Plant Compound, Farnesol, Seen to Protect Neurons in Mouse Model

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by Margarida Maia |

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Plant compound tested in mice

Farnesol, a natural compound of some herbs and fruits in commercial use, was seen to protect nerve cells in the brain and possibly restore some of these cells to health in multiple mouse models of Parkinson’s disease.

Specifically, the compound prevented the loss of dopamine-producing neurons — nerve cells that gradually die in Parkinson’s disease — in these mice, and reversed behavioral changes that mimic Parkinson’s symptoms in people.

“Our experiments showed that farnesol both significantly prevented the loss of dopamine neurons and reversed behavioral deficits in mice, indicating its promise as a potential drug treatment to prevent Parkinson’s disease,” Ted Dawson, MD, PhD, director of the Johns Hopkins Institute for Cell Engineering and one of the study’s lead authors, said in a press release.

The study, “PARIS farnesylation prevents neurodegeneration in models of Parkinson’s disease,” was published in Science Translational Medicine.

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The death of dopaminergic neurons causes such motor symptoms as tremors and rigidity, as well as a progressive decline in cognitive abilities. Mutations in the PKRN gene contribute to this effect, as it codes for the parkin protein that is involved in the breakdown of other, unneeded proteins that are damaged or in excess. 

Mutations affecting the parkin protein also lead to the accumulation of the parkin-interacting substrate (PARIS) protein, whose buildup promotes neurodegeneration in Parkinson’s. PARIS’ accumulation causes a decline in the production of PGC-1alpha, a protein that protects brain cells from the damaging reactive oxygen molecules that accumulate in the brain, a process known as oxidative stress.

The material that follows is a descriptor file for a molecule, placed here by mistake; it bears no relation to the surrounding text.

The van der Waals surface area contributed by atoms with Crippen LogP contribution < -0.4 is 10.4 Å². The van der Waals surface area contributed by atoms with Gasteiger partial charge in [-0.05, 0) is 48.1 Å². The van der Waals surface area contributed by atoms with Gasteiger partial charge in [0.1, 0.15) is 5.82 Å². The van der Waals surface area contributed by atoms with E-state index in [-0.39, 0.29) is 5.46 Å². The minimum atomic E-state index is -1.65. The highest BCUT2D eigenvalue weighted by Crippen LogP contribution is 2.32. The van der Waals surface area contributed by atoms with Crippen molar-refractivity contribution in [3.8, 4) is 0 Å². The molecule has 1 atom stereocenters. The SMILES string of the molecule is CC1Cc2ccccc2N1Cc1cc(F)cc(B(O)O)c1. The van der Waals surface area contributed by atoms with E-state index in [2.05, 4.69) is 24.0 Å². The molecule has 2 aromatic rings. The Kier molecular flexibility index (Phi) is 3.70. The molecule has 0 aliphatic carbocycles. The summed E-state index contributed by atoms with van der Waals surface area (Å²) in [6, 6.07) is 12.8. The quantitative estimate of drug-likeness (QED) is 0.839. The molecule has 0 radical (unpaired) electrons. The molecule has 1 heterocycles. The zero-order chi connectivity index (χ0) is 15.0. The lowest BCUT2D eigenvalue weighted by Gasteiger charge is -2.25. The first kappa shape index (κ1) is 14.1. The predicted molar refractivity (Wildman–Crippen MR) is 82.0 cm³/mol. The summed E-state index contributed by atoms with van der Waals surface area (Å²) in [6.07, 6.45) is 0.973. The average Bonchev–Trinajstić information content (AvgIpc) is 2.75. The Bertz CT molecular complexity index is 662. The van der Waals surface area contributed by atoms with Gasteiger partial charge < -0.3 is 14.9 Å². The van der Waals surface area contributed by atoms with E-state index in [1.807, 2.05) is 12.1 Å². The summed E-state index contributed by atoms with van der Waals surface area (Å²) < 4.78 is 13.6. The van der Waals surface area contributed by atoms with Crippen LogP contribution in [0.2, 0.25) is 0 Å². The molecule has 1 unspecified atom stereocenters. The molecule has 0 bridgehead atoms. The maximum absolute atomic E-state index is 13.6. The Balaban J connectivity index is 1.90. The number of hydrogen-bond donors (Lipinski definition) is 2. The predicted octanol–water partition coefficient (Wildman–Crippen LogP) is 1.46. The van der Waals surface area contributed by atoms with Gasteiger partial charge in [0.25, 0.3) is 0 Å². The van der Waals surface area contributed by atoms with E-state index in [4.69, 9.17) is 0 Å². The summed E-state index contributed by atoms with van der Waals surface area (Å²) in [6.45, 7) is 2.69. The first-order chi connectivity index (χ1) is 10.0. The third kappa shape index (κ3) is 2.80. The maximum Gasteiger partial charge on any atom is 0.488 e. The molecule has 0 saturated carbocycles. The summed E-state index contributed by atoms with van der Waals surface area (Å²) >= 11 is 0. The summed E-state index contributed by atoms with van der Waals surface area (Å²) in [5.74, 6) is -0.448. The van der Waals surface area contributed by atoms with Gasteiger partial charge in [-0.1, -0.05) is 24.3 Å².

Without PGC-1alpha, dopamine-producing neurons begin to malfunction and die. For this reason, “inhibiting PARIS accumulation might have therapeutic effect,” the researchers wrote.

A team in the U.S. and South Korea tested a large library of compounds for their ability to block PARIS. They found that farnesol — a compound commonly used in flavorings and perfume-making — inhibited PARIS by promoting what’s known as farnesylation — a type of protein modification that changes the shape of PARIS so that it can no longer impede PGC-1alpha production.

One model — that mimicking sporadic Parkinson’s —  involved mice engineered to have brain fibrils, or clusters, of alpha-synuclein, the protein that accumulates in toxic clumps in the brains of patients. Another was the PARIS transgenic mouse model, in which the PARIS-coding gene was inserted into the midbrain of these mice via an adeno-associated virus, and a final model had a partial deletion of the PKRN gene.

To test if farnesol could protect the brain from damaging PARIS accumulation, animals in these models were fed either a farnesol-supplemented diet or a standard diet for one week.

They were then given a test of strength and coordination designed to match Parkinson’s progression. Mice on the farnesol-supplemented diet were seen to perform better than the standard diet groups.

“Farnesol prevented dopaminergic neuronal loss and behavioral deficits via farnesylation of PARIS” in the mice, the researchers wrote.

Specifically, farnesol-supplemented mice performed, on average, twice as well as did those on a standard diet.

Researchers then evaluated brain tissue from animals in the two diet groups, and found mice on the farnesol-supplemented diet had twice as many healthy dopamine-producing neurons as did standard diet mice. These mice also had about 55% more of the protective protein PGC-1alpha in their brain tissue.

Brain tissue samples from people with Parkinson’s disease also show lesser PARIS farnesylation relative to tissue from people without this disease, “suggesting that reduced farnesylation of PARIS may play a role” in Parkinson’s, the researchers wrote.

“Thus, farnesol may be beneficial in the treatment of PD [ Parkinson’s disease] by enhancing the farnesylation of PARIS and restoring PGC-1α activity,” they concluded.

While farnesol is naturally found in fruits such as peaches, vegetables like tomatoes and corn, and herbs such as lemon grass and chamomile, it is most frequent in commercial use, and the amount consumed through diet is not known.

As such, how much farnesol is needed to possibly be effective in treating this disease, while still safe to use in people needs both further preclinical study and clinical testing, the researchers added.

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